Counterpoint: Chemosensitivity Assays for Recurrent Ovarian Cancer

Author: Maurie Markman MD 1
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  • 1 From the Cancer Treatment Centers of America, Philadelphia, Pennsylvania.

Unfortunately, no reliable evidence-based data have shown any in vitro chemosensitivity assay strategy to be clinically useful in the management of recurrent ovarian cancer, despite frequent use. Several clinical trials have been proposed with the potential to support or refute the relevance of these approaches.

Prognostic Versus Predictive Testing in Oncology

After cancer has been diagnosed and pathologically confirmed on histologic or cytologic review, it has become routine practice to attempt to obtain additional clinical and laboratory-based data to help oncologists determine the statistically defined likelihood the patient will experience a more- or less-favorable outcome (prognostic testing). In ovarian cancer, validated and useful prognostic tests include tumor grade, surgical stage, volume of residual disease after primary surgical cytoreduction, and, in the case of advanced disease, morphologic subtype (e.g., mucinous vs. papillary serous).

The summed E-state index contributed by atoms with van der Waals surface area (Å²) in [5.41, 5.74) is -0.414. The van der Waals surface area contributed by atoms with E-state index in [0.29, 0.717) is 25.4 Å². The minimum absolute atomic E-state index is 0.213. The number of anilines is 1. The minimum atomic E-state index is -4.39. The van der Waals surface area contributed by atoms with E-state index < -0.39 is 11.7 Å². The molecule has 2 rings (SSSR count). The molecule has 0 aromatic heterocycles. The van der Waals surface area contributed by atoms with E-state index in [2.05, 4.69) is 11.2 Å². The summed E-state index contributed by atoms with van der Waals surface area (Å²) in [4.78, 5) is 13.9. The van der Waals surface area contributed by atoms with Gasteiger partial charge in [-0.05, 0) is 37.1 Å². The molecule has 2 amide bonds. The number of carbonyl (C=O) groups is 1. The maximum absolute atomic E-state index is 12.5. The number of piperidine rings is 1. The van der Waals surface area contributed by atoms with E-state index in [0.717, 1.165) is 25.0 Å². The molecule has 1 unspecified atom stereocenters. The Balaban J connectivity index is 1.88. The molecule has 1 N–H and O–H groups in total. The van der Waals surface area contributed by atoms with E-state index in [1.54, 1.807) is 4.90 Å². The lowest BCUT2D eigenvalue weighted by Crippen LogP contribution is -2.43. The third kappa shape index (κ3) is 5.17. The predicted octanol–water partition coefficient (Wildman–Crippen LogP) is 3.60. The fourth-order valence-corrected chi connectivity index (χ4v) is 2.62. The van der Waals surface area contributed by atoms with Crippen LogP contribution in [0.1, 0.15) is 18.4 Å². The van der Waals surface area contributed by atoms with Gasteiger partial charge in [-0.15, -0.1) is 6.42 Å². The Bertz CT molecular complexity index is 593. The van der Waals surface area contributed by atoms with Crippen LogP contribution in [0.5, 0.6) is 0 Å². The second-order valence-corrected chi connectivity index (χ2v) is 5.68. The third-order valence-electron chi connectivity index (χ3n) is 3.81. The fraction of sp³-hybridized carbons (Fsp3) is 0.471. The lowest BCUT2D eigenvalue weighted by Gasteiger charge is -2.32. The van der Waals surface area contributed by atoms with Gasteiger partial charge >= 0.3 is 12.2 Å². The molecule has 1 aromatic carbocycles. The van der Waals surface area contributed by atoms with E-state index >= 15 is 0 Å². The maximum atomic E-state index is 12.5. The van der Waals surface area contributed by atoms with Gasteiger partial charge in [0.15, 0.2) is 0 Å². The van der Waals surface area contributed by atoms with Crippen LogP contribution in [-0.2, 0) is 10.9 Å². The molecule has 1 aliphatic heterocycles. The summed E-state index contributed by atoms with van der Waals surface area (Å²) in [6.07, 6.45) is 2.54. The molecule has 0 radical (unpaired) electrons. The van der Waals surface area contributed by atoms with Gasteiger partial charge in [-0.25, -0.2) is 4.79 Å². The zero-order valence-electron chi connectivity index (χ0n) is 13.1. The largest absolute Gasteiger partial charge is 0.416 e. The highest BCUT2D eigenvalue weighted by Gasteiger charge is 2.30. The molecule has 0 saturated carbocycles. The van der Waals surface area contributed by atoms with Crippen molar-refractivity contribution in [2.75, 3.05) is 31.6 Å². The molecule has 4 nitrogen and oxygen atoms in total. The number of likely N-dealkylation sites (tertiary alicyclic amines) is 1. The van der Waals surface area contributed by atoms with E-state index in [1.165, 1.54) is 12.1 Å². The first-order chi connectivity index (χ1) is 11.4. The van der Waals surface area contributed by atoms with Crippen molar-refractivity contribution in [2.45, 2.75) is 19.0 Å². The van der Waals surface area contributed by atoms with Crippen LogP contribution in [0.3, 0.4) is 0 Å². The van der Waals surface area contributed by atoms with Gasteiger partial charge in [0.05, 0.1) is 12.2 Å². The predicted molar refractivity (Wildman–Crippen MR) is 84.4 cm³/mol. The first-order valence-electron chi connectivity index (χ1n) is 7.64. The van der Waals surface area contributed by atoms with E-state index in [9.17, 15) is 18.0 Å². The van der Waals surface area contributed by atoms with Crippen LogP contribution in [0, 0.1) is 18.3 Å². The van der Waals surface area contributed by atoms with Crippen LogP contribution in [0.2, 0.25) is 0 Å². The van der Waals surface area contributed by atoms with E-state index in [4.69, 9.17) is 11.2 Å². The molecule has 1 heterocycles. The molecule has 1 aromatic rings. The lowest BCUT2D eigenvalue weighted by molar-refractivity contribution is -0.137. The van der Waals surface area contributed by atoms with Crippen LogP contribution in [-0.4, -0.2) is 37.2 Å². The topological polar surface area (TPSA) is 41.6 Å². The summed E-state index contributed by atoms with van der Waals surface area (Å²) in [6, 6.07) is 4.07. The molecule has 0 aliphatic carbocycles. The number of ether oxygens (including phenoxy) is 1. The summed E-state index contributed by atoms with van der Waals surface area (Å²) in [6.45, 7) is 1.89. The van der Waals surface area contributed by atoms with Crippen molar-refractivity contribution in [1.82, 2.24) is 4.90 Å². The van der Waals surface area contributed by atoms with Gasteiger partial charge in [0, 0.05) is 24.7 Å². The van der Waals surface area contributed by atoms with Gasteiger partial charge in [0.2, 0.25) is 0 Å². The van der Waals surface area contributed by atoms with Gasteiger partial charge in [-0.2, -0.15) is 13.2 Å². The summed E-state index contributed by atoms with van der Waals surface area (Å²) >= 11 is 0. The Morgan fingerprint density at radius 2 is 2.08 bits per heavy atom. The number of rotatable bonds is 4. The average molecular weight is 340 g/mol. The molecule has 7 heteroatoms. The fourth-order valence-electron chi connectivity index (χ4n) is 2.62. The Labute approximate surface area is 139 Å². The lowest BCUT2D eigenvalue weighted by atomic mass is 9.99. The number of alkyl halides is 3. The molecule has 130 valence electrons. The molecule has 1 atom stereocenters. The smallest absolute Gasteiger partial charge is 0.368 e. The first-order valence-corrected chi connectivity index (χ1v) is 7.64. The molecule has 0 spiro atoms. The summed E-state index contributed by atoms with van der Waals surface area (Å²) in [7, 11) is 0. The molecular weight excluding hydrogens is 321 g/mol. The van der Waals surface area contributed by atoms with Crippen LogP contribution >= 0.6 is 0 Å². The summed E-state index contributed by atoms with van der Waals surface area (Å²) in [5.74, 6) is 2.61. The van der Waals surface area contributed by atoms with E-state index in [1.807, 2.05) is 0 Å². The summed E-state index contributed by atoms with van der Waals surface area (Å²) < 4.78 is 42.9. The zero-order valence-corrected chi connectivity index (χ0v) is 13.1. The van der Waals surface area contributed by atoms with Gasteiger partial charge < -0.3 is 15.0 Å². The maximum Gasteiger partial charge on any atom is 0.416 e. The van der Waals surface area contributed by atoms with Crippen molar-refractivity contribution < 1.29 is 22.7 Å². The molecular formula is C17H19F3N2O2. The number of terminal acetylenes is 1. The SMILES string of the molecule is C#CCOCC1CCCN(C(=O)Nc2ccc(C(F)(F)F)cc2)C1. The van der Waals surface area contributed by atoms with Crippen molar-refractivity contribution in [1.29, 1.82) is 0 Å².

Importantly, however, even if this prognostic information helps patients and physicians make the decision to manage the disease more or less aggressively based on a recognized good or poor prognosis, nothing inherent in these data recommends the use of a particular strategy to alter that outcome (predictive testing).

For example, while patients with high-grade stage I ovarian cancer may have a substantial risk for relapse and require adjuvant chemotherapy, the objective finding of a grade III tumor does not alone permit the selection of a specific therapeutic regimen that can favorably change that risk or improve survival. Furthermore, despite the increasing recognition that advanced mucinous ovarian cancers exhibit minimal (if any) response to platinum-based chemotherapy, and that these patients have inferior overall survival to what is anticipated in those with the more common papillary serous subtype, available data unfortunately do not realistically suggest a particular alternative management approach that can alter the outcome.

Given the staggering rise in the cost of cancer care, and the likely added cost of several proposed novel testing strategies (e.g., genetic/molecular tumor profiles), one must seriously question the legitimate value of additional information in the absence of objectively solid evidence that these data would favorably influence individual patient management.